I love being surrounded by plants all year round, and that’s one reason why I have a large collection of houseplants. I like to grow a variety of plants, but I especially appreciate easy to grow houseplants. Well guess what, the dumb cane houseplant (Dieffenbachia) is one of the easiest plants to grow indoors!
What’s With The Name?
Dumb cane is a really weird name, right? Well, there’s a reason for that funny name! The dumb cane got it’s name because there is a chemical in the sap that can cause temporary loss of speech if any part of the plant is chewed or eaten. If you have pets or small children around, then it’s best to treat dumb cane as you would any other poisonous house plants, and keep it out of reach.
Caring For Your Dumb Cane Houseplant
It’s no mystery why dumb cane plants are one of the most common houseplants you see for sale at garden centers and big box stores. They are pretty tolerant of any indoor environment, and are super easy to care for (they practically take care of themselves). Dumb cane plants can live for many years, and some varieties can grow to be several feet tall, creating a very large, stunning floor plants.
The number one cause of dumb cane houseplant death is overwatering!! <dramatic pause> Ok, ok, I just made that up to sound cool, I don’t know if there are any actual stats about the causes of dumb cane death… but overwatering really is the main thing you need to worry about when growing this plant (although they are pretty forgiving about being overwatered now and then). Just make sure you check the soil before watering by sticking your finger about an inch into the dirt. If it’s dry, then it’s time to water the plant. If it’s wet, wait to water it. You could also use a soil moisture gauge to help you monitor the moisture level and ensure you’re watering the plant at the right time.
Dumb cane are perfect low light house plants because they actually don’t like it when they get too much light, especially direct sunlight. Direct sunlight will cause their leaves to fade or burn. On the other hand, if the room they’re growing in is too dark, then they will start to grow tall and leggy. If you don’t have a bright room to grow your dumb cane, then you could add a small grow light to help keep the plant from growing leggy. It also helps to rotate the plant once and a while so it doesn’t reach toward the light. (like this neglected one that was growing in my dark kitchen…oops!)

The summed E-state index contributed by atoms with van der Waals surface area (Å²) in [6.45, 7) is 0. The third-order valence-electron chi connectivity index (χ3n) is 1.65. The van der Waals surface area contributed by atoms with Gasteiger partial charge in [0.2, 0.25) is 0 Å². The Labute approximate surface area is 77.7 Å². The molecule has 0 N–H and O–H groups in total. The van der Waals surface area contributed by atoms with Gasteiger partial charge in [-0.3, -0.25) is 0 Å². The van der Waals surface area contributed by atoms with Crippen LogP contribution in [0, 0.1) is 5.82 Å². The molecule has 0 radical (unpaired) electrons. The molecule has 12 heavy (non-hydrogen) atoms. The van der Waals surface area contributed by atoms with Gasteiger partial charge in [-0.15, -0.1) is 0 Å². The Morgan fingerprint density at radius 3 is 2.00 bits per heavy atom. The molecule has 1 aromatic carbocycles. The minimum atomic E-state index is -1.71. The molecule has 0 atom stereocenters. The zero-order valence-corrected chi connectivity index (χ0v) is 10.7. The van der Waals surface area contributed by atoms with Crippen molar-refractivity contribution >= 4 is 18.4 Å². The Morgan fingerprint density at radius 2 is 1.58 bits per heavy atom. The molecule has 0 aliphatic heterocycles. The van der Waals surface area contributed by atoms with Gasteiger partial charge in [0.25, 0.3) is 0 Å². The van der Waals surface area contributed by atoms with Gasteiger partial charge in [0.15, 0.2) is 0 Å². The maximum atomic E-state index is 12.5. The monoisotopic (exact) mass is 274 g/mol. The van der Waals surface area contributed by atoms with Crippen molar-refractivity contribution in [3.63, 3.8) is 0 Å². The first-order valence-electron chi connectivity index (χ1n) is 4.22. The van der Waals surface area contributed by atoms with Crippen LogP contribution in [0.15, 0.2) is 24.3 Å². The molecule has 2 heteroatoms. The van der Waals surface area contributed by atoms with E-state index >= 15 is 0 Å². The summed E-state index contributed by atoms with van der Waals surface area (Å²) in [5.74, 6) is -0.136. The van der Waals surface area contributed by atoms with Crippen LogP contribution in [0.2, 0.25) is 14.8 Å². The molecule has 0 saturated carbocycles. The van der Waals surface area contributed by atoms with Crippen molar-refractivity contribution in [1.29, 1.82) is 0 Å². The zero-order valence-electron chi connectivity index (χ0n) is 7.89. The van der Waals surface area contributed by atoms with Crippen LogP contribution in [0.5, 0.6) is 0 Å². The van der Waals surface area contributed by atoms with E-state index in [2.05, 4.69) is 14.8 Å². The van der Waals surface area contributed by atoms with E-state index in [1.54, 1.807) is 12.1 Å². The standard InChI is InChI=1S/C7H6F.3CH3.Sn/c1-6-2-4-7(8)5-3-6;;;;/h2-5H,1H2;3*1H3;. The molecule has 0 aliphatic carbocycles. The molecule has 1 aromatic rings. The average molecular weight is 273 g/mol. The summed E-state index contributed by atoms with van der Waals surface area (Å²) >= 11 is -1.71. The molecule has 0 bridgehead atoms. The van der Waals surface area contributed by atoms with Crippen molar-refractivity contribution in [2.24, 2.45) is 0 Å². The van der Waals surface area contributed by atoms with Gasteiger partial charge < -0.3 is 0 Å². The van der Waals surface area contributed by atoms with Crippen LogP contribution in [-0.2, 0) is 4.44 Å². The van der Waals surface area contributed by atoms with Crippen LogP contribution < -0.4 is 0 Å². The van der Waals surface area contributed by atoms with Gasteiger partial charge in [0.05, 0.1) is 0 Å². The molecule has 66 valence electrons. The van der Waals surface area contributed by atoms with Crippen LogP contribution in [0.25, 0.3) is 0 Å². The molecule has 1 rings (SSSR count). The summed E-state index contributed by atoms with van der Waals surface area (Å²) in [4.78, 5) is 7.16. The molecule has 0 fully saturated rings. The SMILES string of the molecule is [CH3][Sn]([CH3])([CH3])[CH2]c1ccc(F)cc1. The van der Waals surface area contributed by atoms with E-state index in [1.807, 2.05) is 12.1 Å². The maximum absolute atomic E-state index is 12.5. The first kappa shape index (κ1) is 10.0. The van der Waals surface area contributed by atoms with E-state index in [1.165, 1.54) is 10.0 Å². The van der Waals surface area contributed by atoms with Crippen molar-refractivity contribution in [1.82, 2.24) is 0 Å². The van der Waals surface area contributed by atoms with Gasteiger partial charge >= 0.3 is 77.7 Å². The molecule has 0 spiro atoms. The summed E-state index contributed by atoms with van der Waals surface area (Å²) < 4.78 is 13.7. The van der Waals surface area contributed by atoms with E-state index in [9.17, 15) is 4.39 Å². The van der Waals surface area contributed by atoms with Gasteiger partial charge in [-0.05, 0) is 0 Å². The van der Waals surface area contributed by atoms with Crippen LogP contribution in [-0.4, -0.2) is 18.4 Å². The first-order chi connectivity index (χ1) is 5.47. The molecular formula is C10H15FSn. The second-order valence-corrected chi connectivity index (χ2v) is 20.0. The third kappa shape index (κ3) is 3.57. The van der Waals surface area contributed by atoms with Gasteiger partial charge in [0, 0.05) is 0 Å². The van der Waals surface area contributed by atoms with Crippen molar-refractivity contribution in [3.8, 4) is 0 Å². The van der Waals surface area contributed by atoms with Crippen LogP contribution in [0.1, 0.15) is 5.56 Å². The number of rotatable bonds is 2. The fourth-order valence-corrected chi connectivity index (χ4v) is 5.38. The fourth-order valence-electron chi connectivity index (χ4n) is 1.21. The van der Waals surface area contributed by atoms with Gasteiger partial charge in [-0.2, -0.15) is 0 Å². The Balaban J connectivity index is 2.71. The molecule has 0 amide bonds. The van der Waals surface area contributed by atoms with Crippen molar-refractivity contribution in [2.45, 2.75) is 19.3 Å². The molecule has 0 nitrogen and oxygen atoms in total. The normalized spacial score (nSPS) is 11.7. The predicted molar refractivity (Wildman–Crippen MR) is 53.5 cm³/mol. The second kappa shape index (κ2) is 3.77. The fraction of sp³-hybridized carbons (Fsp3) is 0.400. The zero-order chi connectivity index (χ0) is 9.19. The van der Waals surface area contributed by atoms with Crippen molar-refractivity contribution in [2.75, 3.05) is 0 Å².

Dumb cane houseplants aren’t super fussy about the type of soil they’re grown in. Any general purpose potting soil will work just fine. However, if you’re a person who tends to give your houseplants TOO much love in the form of water… then you’re better off using a well draining soil mix for them. Simply add some perlite or pumice to regular potting soil to help with drainage. If you tend to overwater, make sure you grow your dumb cane in a pot that has drainage holes, and never allow the pot to soak in water.
Another great thing about easy to grow indoor plants like dumb cane is that they can grow just fine without fertilizer. But, like any houseplant, a dumb cane plant will definitely benefit from a being fertilized. I recommend using an organic houseplant fertilizer rather than using chemical ones. I use compost tea, which you can get in liquid form or buy compost tea bags and brew your own. You can also give your plant a foliar spray using compost tea, just put it in a spray bottle and spray the leaves of the plant – they will also love the added humidity! Only fertilize during the summer months (their active growing season). They go into a dormant state during winter, so it’s best to let them rest.
It’s rare for a healthy dumb cane houseplant to have problems with insect pests, but sometimes spider mites, aphids or mealy bugs can attack the plant. Organic neem oil is a natural insecticide that is very effective at controlling these houseplant pests. A soapy water spray is also very good for controlling pests like spider mites and aphids. I use a mixture of 1 tsp Dr. Bronner’s Baby-mild Liquid Soap per 1 liter of water. Never use chemical pesticides on houseplant pests because they can build up a resistance to chemicals, making pest problems worse. Plus, who wants to spray toxic chemicals in their house? Not me!
It’s normal for the lower leaves to turn yellow or brown, and eventually die. Simply trim them off when they appear to keep your dumb cane houseplant looking it’s best. But if the leaves are curling up, have brown or yellow spotting on them, or the top leaves are dying, then there’s probably something wrong. The first thing to do is check for houseplant pests, like I described above. A few other things to check for are overwatering and over use of chemical fertilizers.
Also, houseplants don’t like extreme temperature changes. If you notice that the leaves on your dumb cane houseplant are suddenly burning or shriveling, and you can’t figure out any other reason for that, then look at the area you have the plant growing. Is it near a heat source such as a heat vent or fireplace? Is the cold air from the A/C vent blowing directly on your plant? Is it sitting right next to a door during the winter (so it gets a freezing cold blast of air every time the door is opened)? Being too close to cold or hot drafts can cause major damage to the plant, so make sure to keep it away from drafts.
More Posts About Growing Houseplants
- Winter Houseplant Care eBook
- 20 Houseplants That Clean The Air In Your Home
- 20 Low Light Houseplants(that are also easy to grow!)
- Purple Houseplants Are Bringing Sexy Back!
- 15 Of The Best Flowering Houseplants
Do you have a dumb cane houseplant? Share your tips for growing them in the comments section below.